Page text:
University of Utah School of Medicine

The Neurologic Exam for Adults and Pediatrics is a shared undertaking of
The University of Utah School of Medicine & the University of Nebraska Medical Center



Neurologic Exam
for Adults
Neuroanatomy Video Lab:
Brain Dissections
Neurologic Exam
for Pediatrics
Neurologic Exam for Adults

Image of Brain Dissections

Neurologic Exam for Pediatrics

About the website:

The Neurologic Exam Videos & Descriptions: an Anatomical Approach uses over 250 video demonstrations with narrative descriptions in an online tutorial. It presents the anatomical foundations of the neurologic exam and provides examples of both normal and abnormal conditions as exhibited by patients.

The website combines the use of anatomical diagrams, live patient exams, video patient cases and self-evaluation tools to accomplish its educational goals. It utilizes clinical video patient cases as digital movie files that can be viewed online or freely downloaded for local repurposing.

The presentations interweave the neurological examination with neuroanatomy, laying the foundation for clinical problem solving by...

  • first, establishing the anatomical concept;
  • second, demonstrating the problem solving method;
  • then third, allowing active participation in applying the method.

Anatomy and pathology of the nervous system is understood by directly visualizing it. This is best accomplished by handling the brain (or model of the brain as the case may be) and dissecting or taking it apart for direct examination. The purpose (for the clinician) of understanding neuroanatomy and neurophysiology is to be able to use that knowledge to solve clinical problems.

The first step in solving a clinical problem is anatomical localization. So, if one cannot directly inspect the patient's brain, how is this localization accomplished? The "WINDOW TO THE PATIENT'S BRAIN" is the neurological examination. A neuro exam is a series of tests and observations that reflects the function of various parts of the brain. If the exam is approached in a systematic and logical fashion that is organized in terms of anatomical levels and systems, then the clinician is lead to the anatomical location of the patient's problem.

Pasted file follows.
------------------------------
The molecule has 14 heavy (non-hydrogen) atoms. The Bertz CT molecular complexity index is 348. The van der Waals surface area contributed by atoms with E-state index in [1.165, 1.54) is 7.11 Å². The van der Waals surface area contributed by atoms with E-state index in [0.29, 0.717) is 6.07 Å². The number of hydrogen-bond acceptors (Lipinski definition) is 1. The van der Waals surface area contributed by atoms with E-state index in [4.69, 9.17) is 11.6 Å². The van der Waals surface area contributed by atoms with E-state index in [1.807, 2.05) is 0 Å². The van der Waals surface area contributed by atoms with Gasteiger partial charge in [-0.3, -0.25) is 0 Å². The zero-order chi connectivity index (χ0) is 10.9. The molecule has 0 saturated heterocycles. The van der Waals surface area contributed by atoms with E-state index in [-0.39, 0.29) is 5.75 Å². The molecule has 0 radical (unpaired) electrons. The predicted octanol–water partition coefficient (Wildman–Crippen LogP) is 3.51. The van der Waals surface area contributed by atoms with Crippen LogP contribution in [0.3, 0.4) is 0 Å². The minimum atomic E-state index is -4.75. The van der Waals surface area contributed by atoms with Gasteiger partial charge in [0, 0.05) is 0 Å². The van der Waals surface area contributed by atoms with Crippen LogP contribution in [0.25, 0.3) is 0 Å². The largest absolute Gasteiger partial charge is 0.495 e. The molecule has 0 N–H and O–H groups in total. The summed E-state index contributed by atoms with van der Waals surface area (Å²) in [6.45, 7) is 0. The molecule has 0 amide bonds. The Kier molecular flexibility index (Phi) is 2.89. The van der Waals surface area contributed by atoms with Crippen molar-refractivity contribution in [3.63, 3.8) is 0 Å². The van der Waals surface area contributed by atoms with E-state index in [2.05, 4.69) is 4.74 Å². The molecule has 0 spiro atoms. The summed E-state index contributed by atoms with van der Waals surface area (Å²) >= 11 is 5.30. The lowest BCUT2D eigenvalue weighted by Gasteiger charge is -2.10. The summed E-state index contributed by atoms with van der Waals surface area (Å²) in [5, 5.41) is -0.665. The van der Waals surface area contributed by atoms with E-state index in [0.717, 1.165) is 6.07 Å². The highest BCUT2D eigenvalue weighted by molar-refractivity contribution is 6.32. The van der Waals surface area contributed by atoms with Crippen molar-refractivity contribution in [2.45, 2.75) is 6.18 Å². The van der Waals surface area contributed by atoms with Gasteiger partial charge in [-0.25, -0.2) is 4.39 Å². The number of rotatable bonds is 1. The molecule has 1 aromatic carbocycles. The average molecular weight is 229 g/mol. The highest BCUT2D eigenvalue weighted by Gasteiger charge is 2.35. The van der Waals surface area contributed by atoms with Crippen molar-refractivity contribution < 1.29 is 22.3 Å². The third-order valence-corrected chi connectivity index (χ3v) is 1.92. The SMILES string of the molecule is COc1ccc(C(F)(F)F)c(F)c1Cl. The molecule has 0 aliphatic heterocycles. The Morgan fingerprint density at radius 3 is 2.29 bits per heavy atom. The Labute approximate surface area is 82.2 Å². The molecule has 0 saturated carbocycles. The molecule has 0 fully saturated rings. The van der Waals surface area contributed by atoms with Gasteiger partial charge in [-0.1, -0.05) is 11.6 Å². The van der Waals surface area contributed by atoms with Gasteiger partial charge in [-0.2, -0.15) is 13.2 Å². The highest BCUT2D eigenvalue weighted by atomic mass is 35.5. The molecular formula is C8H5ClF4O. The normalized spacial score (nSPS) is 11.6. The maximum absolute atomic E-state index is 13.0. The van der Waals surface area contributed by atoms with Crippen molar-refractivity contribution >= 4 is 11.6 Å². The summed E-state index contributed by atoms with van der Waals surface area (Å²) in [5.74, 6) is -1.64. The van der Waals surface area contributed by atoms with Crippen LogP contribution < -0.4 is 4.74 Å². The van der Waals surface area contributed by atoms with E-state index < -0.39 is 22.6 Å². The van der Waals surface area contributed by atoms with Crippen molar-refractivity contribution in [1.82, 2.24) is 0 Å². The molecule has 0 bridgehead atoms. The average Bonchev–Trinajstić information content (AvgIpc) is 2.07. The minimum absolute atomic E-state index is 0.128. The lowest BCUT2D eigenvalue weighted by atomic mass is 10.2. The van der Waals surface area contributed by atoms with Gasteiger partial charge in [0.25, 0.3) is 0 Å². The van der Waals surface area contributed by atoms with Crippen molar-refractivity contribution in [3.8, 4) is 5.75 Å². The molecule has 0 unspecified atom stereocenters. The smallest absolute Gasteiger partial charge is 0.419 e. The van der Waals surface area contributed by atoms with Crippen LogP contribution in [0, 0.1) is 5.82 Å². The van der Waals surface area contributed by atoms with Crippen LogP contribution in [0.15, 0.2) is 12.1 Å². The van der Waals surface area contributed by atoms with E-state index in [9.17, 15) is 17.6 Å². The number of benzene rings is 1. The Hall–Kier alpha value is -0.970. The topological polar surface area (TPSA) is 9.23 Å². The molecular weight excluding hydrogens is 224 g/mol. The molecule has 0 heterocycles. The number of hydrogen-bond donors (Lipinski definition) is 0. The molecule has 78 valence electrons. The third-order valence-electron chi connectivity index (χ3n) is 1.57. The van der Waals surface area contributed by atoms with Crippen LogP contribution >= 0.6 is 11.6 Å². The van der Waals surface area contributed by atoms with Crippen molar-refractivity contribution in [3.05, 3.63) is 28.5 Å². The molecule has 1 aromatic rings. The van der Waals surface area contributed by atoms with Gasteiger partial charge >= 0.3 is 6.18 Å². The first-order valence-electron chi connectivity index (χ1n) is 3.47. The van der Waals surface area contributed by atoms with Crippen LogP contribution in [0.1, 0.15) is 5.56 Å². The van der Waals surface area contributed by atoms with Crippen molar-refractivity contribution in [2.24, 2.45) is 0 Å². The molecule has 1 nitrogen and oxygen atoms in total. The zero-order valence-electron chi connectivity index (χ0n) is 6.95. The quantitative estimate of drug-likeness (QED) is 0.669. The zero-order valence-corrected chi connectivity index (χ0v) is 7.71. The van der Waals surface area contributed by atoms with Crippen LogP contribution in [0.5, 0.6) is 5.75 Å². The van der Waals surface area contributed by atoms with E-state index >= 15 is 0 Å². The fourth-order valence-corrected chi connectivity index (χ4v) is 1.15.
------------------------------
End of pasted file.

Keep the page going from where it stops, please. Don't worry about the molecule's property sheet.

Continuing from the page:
This "Clinical Dissection of the Nervous System: An Internet Accessible Tutorial" for Medical Neuroscience is authored by the University of Nebraska Medical Center, College of Medicine: Paul D. Larsen, MD and the University of Utah School of Medicine: Suzanne S. Stensaas, PhD, Professor Emeritus, with some section movies contributed by the Fundación Stern, Buenos Aires, Argentina (Alejandro Stern).


About the website:

The Neuroanatomy Video Lab: Brain Dissections is a very special contribution to the Neurologic Exam for Adults by Suzanne S. Stensaas, PhD, Professor Emeritus, University of Utah.

This series of Neuroanatomy video lessons with brain dissections has two principal objectives. The first is to provide viewers access to human brain specimens, something lacking in many places. The second is to simplify the anatomy, omitting some details, and making numerous generalizations. This helps keep the focus on the localization of a patient's disease within the nervous system. Students are often overwhelmed with excessive detail which makes the correlation of structure and function more difficult. The presentation sequence is in a logical order for a class, but each video is designed to standalone and be used just-in-time to make a clinical point.